We arrived in Circle City on October 2nd. Fortunately, we have managed to secure enough “grub” here. And it’s a good thing I have warm accommodations because the temperature was sixty five degrees below zero this morning! During the cold it is hard to keep the nose from freezing, it being the most exposed part. I’ve had mine nipped several times as well as my cheeks. One must keep continually moving and exercising or become chilled through in no time.

Circle City - so called because of its nearness to the Artic Circle - is situated similarly to Dawson, on the banks of the Yukon below where the Yukon Flats begin. The country all around for miles is low and flat, the river loses the high banks characteristic of its upper courses and widens with many islands and channels. This low land has a “soupy” bottom, very much like a swamp, good enough to travel over in winter when frozen, but abominable in summer. As in Dawson the principal street runs along the river bank and the town having about 400 cabins and other buildings to make quite a respectable mining camp.

The two supply companies have stores and warehouses here also and, having a monopoly of trade and transportation, business is so managed that pretty near all the gold taken from the miners finds its way into their pockets.

The saloons get up dances twice a week, the ladies being recruited from the ranks of the unsophisticated aboriginal maidens, whose dusky maternal relative, besides acting as chaperone, lends a hand and foot to the entertainment. The complexion of the company is somewhat lightened by the presence of a few ladies of the street from Dawson, whom dire lack of grub has driven from the land of gold.

All about us lay vast, unexplored regions, empires in extent from whose un-hunted solitudes no tidings ever come, worthless, maybe, but possibly rich in the yellow metal. The next few years will see great changes and much that is now unknown will be made to tell its story. If what we hear be true, there will be many thousands come into this country next spring and summer, unless the Canadian government forcibly prevents them.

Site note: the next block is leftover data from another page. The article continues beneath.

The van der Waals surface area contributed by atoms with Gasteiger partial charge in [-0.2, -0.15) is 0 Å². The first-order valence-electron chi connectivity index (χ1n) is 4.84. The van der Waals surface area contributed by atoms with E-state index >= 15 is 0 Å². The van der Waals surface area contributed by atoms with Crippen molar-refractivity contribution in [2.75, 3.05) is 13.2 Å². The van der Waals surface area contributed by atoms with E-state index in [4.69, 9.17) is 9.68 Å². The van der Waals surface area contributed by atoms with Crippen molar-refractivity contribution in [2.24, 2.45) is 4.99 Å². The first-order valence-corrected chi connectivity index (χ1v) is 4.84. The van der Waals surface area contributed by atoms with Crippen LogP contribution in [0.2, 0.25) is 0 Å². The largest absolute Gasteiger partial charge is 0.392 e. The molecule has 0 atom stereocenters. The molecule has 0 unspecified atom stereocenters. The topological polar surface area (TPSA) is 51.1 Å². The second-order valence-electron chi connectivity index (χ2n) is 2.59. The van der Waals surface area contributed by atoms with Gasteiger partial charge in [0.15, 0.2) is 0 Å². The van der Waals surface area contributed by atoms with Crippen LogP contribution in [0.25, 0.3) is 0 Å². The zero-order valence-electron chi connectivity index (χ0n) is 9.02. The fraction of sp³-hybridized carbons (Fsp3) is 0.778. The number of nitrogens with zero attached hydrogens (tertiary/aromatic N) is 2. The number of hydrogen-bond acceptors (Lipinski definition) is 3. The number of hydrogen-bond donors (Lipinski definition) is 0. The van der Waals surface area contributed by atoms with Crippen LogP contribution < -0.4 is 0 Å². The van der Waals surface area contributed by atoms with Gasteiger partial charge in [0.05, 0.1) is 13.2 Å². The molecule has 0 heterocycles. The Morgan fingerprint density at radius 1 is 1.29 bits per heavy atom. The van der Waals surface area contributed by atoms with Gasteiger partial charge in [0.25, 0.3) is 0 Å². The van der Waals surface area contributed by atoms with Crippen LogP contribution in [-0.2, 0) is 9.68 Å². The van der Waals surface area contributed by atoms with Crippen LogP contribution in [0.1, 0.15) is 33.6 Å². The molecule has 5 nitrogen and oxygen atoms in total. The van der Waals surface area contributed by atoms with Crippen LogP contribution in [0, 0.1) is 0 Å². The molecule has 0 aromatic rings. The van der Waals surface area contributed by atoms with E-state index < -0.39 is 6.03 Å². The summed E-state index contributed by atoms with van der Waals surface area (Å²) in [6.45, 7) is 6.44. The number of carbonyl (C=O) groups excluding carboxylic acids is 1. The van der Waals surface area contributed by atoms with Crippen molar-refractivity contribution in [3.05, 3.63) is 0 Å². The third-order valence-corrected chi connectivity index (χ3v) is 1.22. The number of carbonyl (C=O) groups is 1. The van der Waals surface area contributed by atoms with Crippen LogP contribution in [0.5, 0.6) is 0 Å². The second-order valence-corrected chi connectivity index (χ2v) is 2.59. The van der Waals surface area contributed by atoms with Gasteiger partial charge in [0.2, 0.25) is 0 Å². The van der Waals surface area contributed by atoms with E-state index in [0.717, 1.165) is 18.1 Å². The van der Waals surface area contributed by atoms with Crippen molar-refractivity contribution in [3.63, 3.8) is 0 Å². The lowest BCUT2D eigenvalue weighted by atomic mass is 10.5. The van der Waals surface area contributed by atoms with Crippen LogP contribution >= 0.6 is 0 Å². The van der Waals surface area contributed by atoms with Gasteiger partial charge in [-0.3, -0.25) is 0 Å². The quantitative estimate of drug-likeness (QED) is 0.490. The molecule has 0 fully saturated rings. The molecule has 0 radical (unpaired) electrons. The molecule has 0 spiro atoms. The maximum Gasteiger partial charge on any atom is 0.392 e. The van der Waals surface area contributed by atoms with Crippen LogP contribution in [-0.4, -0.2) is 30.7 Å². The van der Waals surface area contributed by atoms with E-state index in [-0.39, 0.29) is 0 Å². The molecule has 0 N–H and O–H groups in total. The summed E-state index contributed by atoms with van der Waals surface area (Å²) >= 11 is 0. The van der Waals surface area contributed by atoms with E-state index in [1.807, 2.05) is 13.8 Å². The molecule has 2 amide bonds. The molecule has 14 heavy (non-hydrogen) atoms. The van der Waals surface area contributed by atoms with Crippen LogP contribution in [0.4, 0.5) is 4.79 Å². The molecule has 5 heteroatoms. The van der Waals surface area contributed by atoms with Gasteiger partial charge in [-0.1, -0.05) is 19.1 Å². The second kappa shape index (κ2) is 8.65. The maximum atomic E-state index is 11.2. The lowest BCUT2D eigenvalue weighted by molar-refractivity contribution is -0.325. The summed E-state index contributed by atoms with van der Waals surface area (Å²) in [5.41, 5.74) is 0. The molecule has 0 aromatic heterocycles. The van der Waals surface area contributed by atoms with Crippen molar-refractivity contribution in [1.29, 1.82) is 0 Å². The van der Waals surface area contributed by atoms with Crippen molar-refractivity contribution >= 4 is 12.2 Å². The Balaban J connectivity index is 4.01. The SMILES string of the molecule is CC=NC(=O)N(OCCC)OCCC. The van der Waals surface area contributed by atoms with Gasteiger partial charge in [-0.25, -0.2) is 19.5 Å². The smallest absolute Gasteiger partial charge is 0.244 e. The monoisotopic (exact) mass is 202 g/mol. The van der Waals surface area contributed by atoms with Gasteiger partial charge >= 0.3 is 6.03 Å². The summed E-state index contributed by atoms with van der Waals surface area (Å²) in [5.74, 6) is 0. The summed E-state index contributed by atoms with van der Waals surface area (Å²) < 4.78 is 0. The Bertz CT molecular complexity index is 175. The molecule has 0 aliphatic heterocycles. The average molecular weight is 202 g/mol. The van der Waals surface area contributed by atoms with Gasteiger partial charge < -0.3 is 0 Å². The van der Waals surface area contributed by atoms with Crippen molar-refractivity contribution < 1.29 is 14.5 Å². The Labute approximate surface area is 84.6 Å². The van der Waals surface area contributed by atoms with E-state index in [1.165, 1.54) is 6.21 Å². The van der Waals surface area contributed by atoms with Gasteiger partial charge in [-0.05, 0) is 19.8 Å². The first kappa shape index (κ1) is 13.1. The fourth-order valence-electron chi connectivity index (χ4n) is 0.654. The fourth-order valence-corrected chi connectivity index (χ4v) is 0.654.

Looking at this business from the inside, from behind the scenes, it strikes me as a great misfortune that Klondike has been found. So many men will be utterly ruined by coming here and so much more money will be squandered than will ever come out of the ground. But that happens with every mining boom and I suppose the craze will have it run its course.

For my part I am not sorry I came. I am in better health than I ever was and perhaps I may make a stake before going out. I don’t know how long or how short a time I will spend here - be sure I am not in love with the country, it is the dreariest under the sun, excepting Siberia, - but I suppose in trying to get back what money I have already squandered I will be kept longer than I have any idea of now.

The mines of Circle City are on Birch Creek tributaries from 50 to 100 miles away (this is truly a land of magnificent distances). There is a lot of gold scattered through the many gulches but “pay” is about as hard to find as in other mining countries. This Yukon region is the most exasperating to prospect of any on the planet. A man cannot have any idea of the peculiar difficulties to be encountered until after he comes here and sees for himself. Among other things almost too numerous to mention, eight months of cold winds, followed by tropical heat and swarms of mosquitoes and impassible swamps, make life not exactly one continual round of pleasure.

Dawson’s population peaked at 30,000 during the height of the Klondike Gold Rush. (Courtesy of National Park System, 1898)

(Sources: Fraser family records, courtesy of Connie Fraser Kiely)

Next Time: Jack’s Great Alaskan Adventure - III